The outbreak of the American Civil War only gave the monarchs further reason to rejoice. The survival of the American democracy had been a thorn in their royal sides, unsettling their downtrodden peoples with dreams of self-government. That this same troublesome democracy would, in 1861, obligingly proceed to blow its own political brains out — and do it in defense of the virtues of human slavery — gave the monarchs no end of delight.
Lincoln’s task at Gettysburg was to persuade his hearers, on the evidence offered by three days of battle, that democracy’s sun had not set after all. Gettysburg was not only a victory, but a victory won with the Union Army’s back to the wall, and its news came, appropriately, on July 4.
Above all, the victory was the product of self-sacrifice — 3,155 Union dead, 14,529 wounded and 5,365 “missing,” rivaling British and Allied losses at Waterloo. These casualties were not professional soldiers, Wellington’s “scum of the earth” who had taken their shilling and their chance together, nor were they dispirited peasants, driven into battle by the whips of their betters, but precisely those ordinary citizens whom the cultured despisers of democracy had laughingly doubted could ever be made to do anything but calculate profit and loss.
Looking out over the semicircular rows of graves, Lincoln saw in them a transcendence that few people, then or now, have been willing to concede to liberal democracy. And he saw something all could borrow, a renewed dedication to popular self-government, “that cause for which they here gave the last full measure of devotion.” Like the jeremiad, it would point toward a renewal, a new birth, not of freedom from sin, but political freedom.
The genius of the address thus lay not in its language or in its brevity (virtues though these were), but in the new birth it gave to those who had become discouraged and wearied by democracy’s follies, and in the reminder that democracy’s survival rested ultimately in the hands of citizens who saw something in democracy worth dying for. We could use that reminder again.
Allen C. Guelzo, professor of the Civil War era at Gettysburg College, is the author, most recently, of “Gettysburg: The Last Invasion.”
Copyright 2013 The New York Times Company
NYTimes.com 620 Eighth Avenue New York, NY 10018
They count on weakness of resolve in the opposition.
They operate with the siege mentality (keep on bombing, no matter the cost, and the opposition will give in).
They are contemptuous not only of democratic (progressive; Rooseveltian) policy, but of the opinions of ordinary people.
They know best; after all, they’re rich and successful and Democrats work for them.
God (according to John Wesley, etc.) has given them wealth and power, therefore, they are right, no question about it.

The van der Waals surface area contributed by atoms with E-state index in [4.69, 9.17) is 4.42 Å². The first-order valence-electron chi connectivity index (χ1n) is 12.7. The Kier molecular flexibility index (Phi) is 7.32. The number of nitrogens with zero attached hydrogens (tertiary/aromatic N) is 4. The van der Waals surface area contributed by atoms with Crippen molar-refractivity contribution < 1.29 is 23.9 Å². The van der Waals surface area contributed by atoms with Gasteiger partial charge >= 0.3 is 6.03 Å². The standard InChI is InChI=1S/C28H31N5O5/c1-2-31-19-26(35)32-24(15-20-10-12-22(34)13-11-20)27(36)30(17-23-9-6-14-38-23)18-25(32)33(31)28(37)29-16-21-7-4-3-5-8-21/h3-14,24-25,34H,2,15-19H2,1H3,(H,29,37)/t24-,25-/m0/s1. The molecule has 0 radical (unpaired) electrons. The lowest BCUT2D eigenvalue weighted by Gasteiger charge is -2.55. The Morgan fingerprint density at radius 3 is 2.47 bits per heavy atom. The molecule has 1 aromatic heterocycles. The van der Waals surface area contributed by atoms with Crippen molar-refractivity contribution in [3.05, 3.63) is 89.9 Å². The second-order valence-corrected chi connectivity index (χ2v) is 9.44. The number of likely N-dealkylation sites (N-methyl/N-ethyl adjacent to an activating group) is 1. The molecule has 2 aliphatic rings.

They are America’s royalty, even though America supposedly has no royalty.
They allow no doubt (though some of them have it). It’s a classic case of circular reasoning, reinforced, of course, by each other (which is known in adolescent circles as a “circle jerk.”)
Even when they are in the minority, they act as if (1) they are in the majority, or (2) majority/minority doesn’t matter.
They see themselves as granite, even though they may be sinking in quicksand.
The very fact that “health reform is Mr. Obama’s signature domestic achievement,” is reason enough to prevent it from happening, even if the majority of Americans want it.
They will attack their own from further on the right rather than allow their own members to be soft on anything toward the center of right.
(Read this again; it’ll make sense. Sort of stream of ‘un’consciousness; think Snopes thinking in Faulkner. Or, just let it ride and move on.)
AND SOME OTHER RELEVANT THOUGHTS:
When did American politics become dysfunctional? (I think somewhere around 1800.)
We’ve been fortunate to survive, possibly by the grace of the Great Spirit.
Our government, all branches and persuasions of it, has ridden itself into a box canyon. Like watching one of those old Westerns, we’ll certainly see what happens. And please clean up around your seat.
Ask yourself this question: Are “Democracy” and “Capitalism” incompatible? See where it takes you. (I’m asking you to think, not simply to react as you’re used to.)
Okay, the overwhelming response to this humble blog-site’s question (Do Congress-Idiots keep getting paid during the government shut-down instigated by themselves?) was, Yes, they still receive their paychecks ($174,000/year) during the shutdown. Why? Because they are considered “essential” employees, just like those who work for the National Security Agency.
But, I repeat, why? How “essential” could they be if they contrive to shut down the government they are supposed to be working in, with, and for? That’s like me going to my old boss, Bob, and saying I’m going to shut down your store, Boss Bob, but I insist that you continue paying me my salary.
Does that make sense? I’d sure like to hear from someone what sense it makes. (I’ll probably hear from Boss Bob over coffee at Lily’s on Thursday.)